applications like Google analytics in favor of Angular.

The next thing they are planning is Angular Universal, they already have
versions for PHP and .Net Core and a version for Java will be available
soon.

Angular server side will enable the pre rendering of pages in the server
and the client router will communicate with the server side router enabling
a faster startup time.

I am using wicket by 4 years now. Indeed components based apps are a good
choice to go. Maybe Wicket should evolve with the web components
specification. In wicket the view (html) is logic less. But this is the
wicket approach. With Angular you put all the view logic in html using the
crazy Angular attributes and components tags. This can be messy but it
greatly speeds up things, as you also don't have to follow an hierarchy
which is required by Wicket. And I know this is a Wicket solution for the
view, and can enabled better testing of components.

I believe that the browser it self became a real platform for applications.
Would be nice to have a material design implemented also in Wicket, like
the React version,
www.material-ui.com
there is also Angular 1
material.angularjs.org
and Angular 2
material.angular.io

And some investigation in the reactive streams program model. I think this
can be applied to many aspects of component hierarchy and models. In
Angular 2 supports rxjs for form validation and many other things.

Wicket is a very good framework letting you choose between stateless or
statefull or both! You can't use just Angular, you also need a server
counterpart and for this wicket is a good choice because it is simple and
intuitive to maintain, but if you need performance that the servlet can't
deliver. You need to go for Netty/Akka based frameworks.

Em 15 de out de 2016 07:42, "Andrea Del Bene" <[hidden email]>
escreveu:

> IMHO things are quite simple. JS base app are told to be highly scalable
> because they rely on a REST, stateless architecture. So scaling is just a
> matter of adding servers without worrying of replicating a user session.
> This is true until you need to log a user into your app. At this point
> someone, somewhere (usually in a oauth server) has to "remember" your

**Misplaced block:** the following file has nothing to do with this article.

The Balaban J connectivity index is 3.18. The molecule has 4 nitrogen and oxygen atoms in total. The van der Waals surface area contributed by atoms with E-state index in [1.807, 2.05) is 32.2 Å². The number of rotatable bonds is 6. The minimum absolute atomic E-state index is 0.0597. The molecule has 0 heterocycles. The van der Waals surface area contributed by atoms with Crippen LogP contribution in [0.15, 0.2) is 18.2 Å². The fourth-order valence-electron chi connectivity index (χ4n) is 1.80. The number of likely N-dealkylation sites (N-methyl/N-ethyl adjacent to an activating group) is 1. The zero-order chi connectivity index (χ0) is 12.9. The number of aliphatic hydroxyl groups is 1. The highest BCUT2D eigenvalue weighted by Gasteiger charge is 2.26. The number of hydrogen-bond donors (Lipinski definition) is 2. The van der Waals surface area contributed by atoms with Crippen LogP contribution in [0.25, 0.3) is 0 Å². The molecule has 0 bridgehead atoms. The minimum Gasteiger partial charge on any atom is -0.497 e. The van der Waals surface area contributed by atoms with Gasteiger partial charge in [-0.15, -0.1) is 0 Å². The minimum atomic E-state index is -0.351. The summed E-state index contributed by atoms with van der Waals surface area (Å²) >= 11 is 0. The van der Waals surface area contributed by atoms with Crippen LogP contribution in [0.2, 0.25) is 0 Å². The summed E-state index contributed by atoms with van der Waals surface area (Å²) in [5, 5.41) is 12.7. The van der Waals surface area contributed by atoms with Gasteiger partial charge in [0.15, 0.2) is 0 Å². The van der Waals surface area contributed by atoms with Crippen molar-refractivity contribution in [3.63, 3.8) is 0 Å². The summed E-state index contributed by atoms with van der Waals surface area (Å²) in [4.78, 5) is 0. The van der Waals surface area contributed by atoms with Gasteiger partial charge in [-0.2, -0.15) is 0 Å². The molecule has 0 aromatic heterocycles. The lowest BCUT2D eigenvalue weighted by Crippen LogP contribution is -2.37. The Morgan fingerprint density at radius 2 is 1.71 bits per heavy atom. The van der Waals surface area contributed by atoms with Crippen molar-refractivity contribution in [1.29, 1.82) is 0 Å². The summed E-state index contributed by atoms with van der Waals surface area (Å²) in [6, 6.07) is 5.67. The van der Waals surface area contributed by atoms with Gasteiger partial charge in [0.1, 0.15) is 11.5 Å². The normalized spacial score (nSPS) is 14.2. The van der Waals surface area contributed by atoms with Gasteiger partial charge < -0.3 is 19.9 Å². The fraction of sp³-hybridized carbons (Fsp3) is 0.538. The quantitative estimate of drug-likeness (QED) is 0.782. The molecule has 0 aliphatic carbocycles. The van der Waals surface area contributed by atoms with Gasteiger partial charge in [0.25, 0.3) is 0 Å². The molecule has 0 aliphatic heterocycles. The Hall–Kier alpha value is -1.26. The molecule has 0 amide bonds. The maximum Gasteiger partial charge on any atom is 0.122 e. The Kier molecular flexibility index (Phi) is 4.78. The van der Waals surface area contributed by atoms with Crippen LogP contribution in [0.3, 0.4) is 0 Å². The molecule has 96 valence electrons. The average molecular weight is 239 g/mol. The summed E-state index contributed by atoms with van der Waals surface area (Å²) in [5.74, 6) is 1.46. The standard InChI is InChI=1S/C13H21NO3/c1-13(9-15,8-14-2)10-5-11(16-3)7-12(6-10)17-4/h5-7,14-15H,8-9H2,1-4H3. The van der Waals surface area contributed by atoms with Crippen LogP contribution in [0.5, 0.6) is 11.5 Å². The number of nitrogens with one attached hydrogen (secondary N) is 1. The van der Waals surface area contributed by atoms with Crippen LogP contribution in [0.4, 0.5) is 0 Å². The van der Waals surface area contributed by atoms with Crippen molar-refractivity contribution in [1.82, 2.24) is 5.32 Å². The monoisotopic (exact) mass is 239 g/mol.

> logged in users somehow, which means that you are no more stateless :-).
> When Wicket was born people didn't use to care about been stateless at any
> cost, and unfortunately for many years Wicket was labeled as stateful
> framework. This is absolutely wrong as "by default" a Wicket app is
> stateless. The user guide explain in details such concept. With the last
> release we also made an additional effort to keep AJAX features
> stateless-friendly.
>
> The bottom line: no matter which framework you use. if you want to be
> scalable be stateless. If you can't, keep user session the smallest you
> can. :-)
>
>
> On 15/10/2016 02:57, fzb wrote:
>
>>  From the posts so far this is what i understand..
>>
>> 1. JS based apps are best suited for high scale applications.. It is worth
>> the effort you take to build and maintain such apps..
>>
>> 2. Wicket can scale only to certain extent based on the server capacity ?
>> If
>> so how to quantify ?
>> (What about load balancing ? What about stateless pages ? Why it does not
>> scale ?)
>>
>> 3. JS based apps resource availability is plenty.. So for new projects
>> better to go with these ?
>>   - What if the maintaining these apps becomes tedious due the cons of
>> these
>> JS discussed earlier.
>>
>> May be some more insights will help us all understand, how to choose what
>> depending on the scenarios in hand.
>>
>> - fzb
>>
>>
>>
>> --
>> View this message in context: http://apache-wicket.1842946.n
>> 4.nabble.com/Wicket-vs-JS-frameworks-tp4675771p4675796.html
>> Sent from the Users forum mailing list archive at Nabble.com.
>>
>> ---------------------------------------------------------------------
>> To unsubscribe, e-mail: [hidden email]
>> For additional commands, e-mail: [hidden email]
>>
>>
>
> ---------------------------------------------------------------------
> To unsubscribe, e-mail: [hidden email]
> For additional commands, e-mail: [hidden email]
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Re: Wicket vs JS frameworks.

Martin Grigorov-4
On Sat, Oct 15, 2016 at 6:55 PM, Marcel Barbosa Pinto <
[hidden email]> wrote:

> I am working on a complex and demanding Angular 2 project for marketing
> analytics, and I can tell that with Typescript the development process is
> exponentially improved.
>
> First we need to understand that the Angular project came from the GWT
> project. The Google devs realized at that time that they could speed up the
> development process by skipping the Java compilation to Javascript. This
> was not something that they could do in the past because the web platform
> was not evolved to support complex frontend applications. Now they can
> leverage all the js tools, like npm and typescript, web components, etc. So
> Google put a lot of workforce in Angular. Now they are dropping GWT
> applications like Google analytics in favor of Angular.
>
> The next thing they are planning is Angular Universal, they already have